Partnering with Kentucky Emergency Management and the National Weather Service, Lexington Kentucky Emergency Management recognizes Feb 22 – 28, 2016 is “Severe Weather Awareness Week in Kentucky.”
“Severe weather is always a threat in Kentucky,” said Pat Dugger, Director of Lexington’s Division of Emergency Management. “Already in 2016, Kentuckians have experienced historic snow falls, followed less than a week later with the of risks of severe storms and tornadoes. It is important to ensure your safety and the safety of the entire community to plan ahead and know what to do in the event severe weather or a tornado warning is issued.”
As part of severe weather awareness activities, a statewide tornado drill will be conducted.
At approximately 10:017 a.m. EST, Tuesday, Feb 23, the National Weather Service (NWS), partnering with Kentucky Emergency Management (KYEM), the Kentucky Weather Preparedness Committee (KWPC) and Kentucky Broadcasters Association (KBA), will issue a tornado warning test message through NOAA All-Hazards Weather Radios and other available systems.
Outdoor warning sirens will sound across some Kentucky communities; weather alert radios will activate; and television and radio stations and mobile devices will broadcast the alert – allowing the public the opportunity to practice tornado safety measures. Note: Unless there is a threat of severe weather Lexington WILL participate in the drill by sounding outdoor sirens.
The broadcast test message will emphasize this is only a test of the alert system. During the test alert, all Kentuckians, businesses, hospitals, nursing homes, educators and government agencies are encouraged to practice their tornado safety drill. This includes identifying the closest severe storm shelter in a home, at work, and at school.
Severe weather preparedness begins with knowing the risks:
Understand the type of hazardous weather that can affect where you live and work, and how the weather could impact you and your family. In Lexington, hazardous weather includes high winds, heavy rains, flooding, thunderstorms and tornadoes.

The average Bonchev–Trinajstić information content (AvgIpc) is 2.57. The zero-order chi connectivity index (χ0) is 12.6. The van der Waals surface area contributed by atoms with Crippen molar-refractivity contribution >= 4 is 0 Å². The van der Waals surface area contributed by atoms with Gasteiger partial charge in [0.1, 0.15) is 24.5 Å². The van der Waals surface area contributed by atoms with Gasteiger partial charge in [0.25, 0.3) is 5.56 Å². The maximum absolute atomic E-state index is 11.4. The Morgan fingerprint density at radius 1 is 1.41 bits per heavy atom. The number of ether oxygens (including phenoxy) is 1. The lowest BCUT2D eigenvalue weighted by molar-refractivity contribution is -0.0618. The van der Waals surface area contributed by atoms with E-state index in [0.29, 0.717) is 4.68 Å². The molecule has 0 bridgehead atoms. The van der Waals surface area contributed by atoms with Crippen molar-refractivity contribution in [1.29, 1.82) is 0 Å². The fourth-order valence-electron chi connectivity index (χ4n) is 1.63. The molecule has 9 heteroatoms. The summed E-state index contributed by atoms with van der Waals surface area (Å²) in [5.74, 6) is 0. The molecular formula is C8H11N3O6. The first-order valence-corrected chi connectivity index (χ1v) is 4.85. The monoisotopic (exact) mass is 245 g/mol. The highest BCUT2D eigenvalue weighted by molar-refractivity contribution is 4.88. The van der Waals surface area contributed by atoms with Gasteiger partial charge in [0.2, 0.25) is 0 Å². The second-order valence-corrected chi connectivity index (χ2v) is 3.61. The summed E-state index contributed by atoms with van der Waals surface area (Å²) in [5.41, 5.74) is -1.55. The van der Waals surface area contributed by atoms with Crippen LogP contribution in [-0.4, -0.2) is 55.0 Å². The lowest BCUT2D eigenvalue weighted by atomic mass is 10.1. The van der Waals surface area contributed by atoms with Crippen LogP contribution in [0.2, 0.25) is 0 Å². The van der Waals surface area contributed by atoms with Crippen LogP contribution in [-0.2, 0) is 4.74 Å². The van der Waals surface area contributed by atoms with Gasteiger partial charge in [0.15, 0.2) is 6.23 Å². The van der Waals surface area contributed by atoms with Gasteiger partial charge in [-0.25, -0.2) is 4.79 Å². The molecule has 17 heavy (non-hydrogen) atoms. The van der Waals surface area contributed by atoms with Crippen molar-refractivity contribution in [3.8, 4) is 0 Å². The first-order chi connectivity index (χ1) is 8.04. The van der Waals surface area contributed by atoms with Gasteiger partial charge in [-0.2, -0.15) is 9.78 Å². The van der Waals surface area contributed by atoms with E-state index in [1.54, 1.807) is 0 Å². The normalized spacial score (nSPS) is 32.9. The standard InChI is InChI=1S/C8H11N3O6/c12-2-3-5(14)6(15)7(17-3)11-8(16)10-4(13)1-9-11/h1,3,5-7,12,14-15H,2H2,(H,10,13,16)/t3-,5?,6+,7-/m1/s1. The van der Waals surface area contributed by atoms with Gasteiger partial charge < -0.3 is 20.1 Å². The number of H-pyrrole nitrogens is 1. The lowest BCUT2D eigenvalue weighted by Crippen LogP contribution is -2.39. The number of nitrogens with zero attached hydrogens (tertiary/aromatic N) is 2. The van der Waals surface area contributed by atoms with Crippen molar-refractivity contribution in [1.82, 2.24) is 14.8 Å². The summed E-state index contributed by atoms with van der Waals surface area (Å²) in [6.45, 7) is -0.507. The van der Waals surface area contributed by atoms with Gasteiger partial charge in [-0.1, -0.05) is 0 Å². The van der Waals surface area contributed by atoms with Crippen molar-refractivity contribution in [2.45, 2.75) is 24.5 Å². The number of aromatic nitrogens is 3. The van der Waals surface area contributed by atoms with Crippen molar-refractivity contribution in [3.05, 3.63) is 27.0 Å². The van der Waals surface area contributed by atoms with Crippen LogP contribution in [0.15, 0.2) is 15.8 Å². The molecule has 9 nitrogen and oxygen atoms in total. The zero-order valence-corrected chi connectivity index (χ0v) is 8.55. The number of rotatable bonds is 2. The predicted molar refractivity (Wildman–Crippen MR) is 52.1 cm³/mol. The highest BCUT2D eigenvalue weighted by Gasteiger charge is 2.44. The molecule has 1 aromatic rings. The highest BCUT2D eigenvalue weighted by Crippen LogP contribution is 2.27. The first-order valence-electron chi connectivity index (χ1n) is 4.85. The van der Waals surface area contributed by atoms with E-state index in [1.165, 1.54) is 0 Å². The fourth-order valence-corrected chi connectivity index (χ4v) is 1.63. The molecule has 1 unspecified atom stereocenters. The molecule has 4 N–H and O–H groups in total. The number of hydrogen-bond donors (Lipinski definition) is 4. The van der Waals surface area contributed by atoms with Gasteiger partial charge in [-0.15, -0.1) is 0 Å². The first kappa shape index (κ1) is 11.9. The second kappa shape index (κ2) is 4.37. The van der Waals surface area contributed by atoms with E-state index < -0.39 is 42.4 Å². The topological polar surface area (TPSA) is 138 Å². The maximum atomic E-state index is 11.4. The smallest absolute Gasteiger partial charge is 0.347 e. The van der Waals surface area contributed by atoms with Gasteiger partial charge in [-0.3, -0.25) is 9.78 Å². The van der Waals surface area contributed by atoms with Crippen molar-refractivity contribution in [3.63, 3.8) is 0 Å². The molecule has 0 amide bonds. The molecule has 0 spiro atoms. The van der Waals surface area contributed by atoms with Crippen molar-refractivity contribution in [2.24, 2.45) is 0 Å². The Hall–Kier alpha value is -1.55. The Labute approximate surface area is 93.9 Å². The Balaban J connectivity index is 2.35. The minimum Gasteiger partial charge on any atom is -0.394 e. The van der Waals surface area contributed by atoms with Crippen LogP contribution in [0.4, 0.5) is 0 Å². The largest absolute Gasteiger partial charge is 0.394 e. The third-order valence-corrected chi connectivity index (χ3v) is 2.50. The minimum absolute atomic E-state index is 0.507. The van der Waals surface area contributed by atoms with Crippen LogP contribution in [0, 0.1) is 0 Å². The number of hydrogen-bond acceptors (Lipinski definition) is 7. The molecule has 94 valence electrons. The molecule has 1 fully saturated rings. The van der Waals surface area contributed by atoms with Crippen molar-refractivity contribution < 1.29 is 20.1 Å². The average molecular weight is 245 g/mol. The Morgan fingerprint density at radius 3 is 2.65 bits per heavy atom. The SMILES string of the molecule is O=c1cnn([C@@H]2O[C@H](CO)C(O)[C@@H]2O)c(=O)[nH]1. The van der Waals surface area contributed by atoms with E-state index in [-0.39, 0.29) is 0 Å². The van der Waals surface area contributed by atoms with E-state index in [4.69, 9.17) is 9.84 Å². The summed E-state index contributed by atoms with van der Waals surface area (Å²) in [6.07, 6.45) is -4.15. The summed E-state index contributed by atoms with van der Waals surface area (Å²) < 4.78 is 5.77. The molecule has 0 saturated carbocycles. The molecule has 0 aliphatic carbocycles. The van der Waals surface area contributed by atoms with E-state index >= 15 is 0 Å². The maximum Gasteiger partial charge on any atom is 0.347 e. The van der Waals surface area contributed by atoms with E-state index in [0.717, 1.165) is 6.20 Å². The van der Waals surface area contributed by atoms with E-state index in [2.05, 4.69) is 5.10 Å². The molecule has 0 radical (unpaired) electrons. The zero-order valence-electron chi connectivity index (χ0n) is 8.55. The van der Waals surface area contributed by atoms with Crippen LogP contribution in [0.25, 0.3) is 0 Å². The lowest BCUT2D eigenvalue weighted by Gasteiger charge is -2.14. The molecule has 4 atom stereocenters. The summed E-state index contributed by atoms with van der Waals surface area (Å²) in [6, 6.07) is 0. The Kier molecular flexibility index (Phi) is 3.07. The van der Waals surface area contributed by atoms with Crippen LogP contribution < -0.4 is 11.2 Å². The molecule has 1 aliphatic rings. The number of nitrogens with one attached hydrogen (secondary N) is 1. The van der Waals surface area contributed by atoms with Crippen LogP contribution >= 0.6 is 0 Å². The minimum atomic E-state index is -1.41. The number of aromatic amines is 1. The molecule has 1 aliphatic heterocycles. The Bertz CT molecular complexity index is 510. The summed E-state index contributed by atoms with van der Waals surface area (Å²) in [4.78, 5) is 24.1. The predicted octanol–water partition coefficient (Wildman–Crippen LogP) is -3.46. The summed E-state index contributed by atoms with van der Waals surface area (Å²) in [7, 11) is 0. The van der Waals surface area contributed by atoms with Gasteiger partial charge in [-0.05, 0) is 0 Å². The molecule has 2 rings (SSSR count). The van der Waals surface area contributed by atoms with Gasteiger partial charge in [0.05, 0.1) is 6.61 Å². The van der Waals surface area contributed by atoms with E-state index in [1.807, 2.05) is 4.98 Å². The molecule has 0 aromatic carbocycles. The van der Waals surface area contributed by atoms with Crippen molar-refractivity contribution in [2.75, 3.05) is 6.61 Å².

Here are some things to do:
- Stay aware of the local weather forecast. Get a NOAA Weather Radio for your home and office.
- Download an app for your smartphone that will give you local severe weather alerts.
- Access a local weather forecast in the morning and the evening – more often if severe weather is forecast.
- Develop a personal and family emergency plan that considers all types of local hazards.
Your severe thunderstorm/tornado safety plan should include:
- Locate a tornado shelter place in an interior room on the lowest level of a building, away from windows. The ideal place is a basement or a closet or bathroom with no windows.
- Tell everyone where the designated shelter is and practice gathering there. Don’t forget to bring pets into the shelter room with you, if possible.
- Bring a battery-powered radio and smartphone with you into the shelter so you know when the danger of severe weather has passed.
To conduct a tornado drill at home or work:
- Announce the start of the drill.
- Participants should act as though a tornado warning has been issued for the immediate area or a tornado has been sighted nearby. They should move as quickly as possible to the designated tornado shelter.
- Once people reach predesignated safe areas, they should crouch as low as possible to the floor, facing down, covering their heads with their hands.
- Once everyone has reached safe shelter, announce the mock tornado has passed and the drill is complete.
- After the drill, perform an assessment. Determine whether the shelter you chose was large enough for everyone, easy to get to and uncluttered. Is the shelter suitable for those who have impaired mobility or other disabilities?
Help emergency managers and weather officials improve weather notifications and awareness campaigns by completing a short online survey.
During severe weather, if you are caught outdoors and unable to seek indoor shelter, lie flat in a nearby ditch or depression and cover your head with your hands. Be aware of the potential for flooding.
Remember, outdoor sirens are not designed to warn persons inside homes, apartments or businesses. Many tornadoes also strike during the night. If you are asleep or don’t happen to have a television or radio turned on when a severe weather warning is issued, weather alert radios with battery backup are always on and ready to sound an alarm. A NOAA All-Hazards Weather Radio is the most effective way to monitor severe weather watches and warnings at any time of day or night.
Homes and businesses alike should have and should monitor weather alert radios, which automatically transmit NWS severe weather watches and warnings 24 hours a day.
Information about severe weather preparedness week is available from the Lexington Emergency Management website at BeReadyLexington.com. Information is also available from the Lexington Emergency Management Facebook page – LexingtonKYEM – and the emergency management Twitter account – @LEXKYEM.
REMEMBER: If inclement weather is in the forecast on Feb 23, the Statewide Tornado Drill will be rescheduled.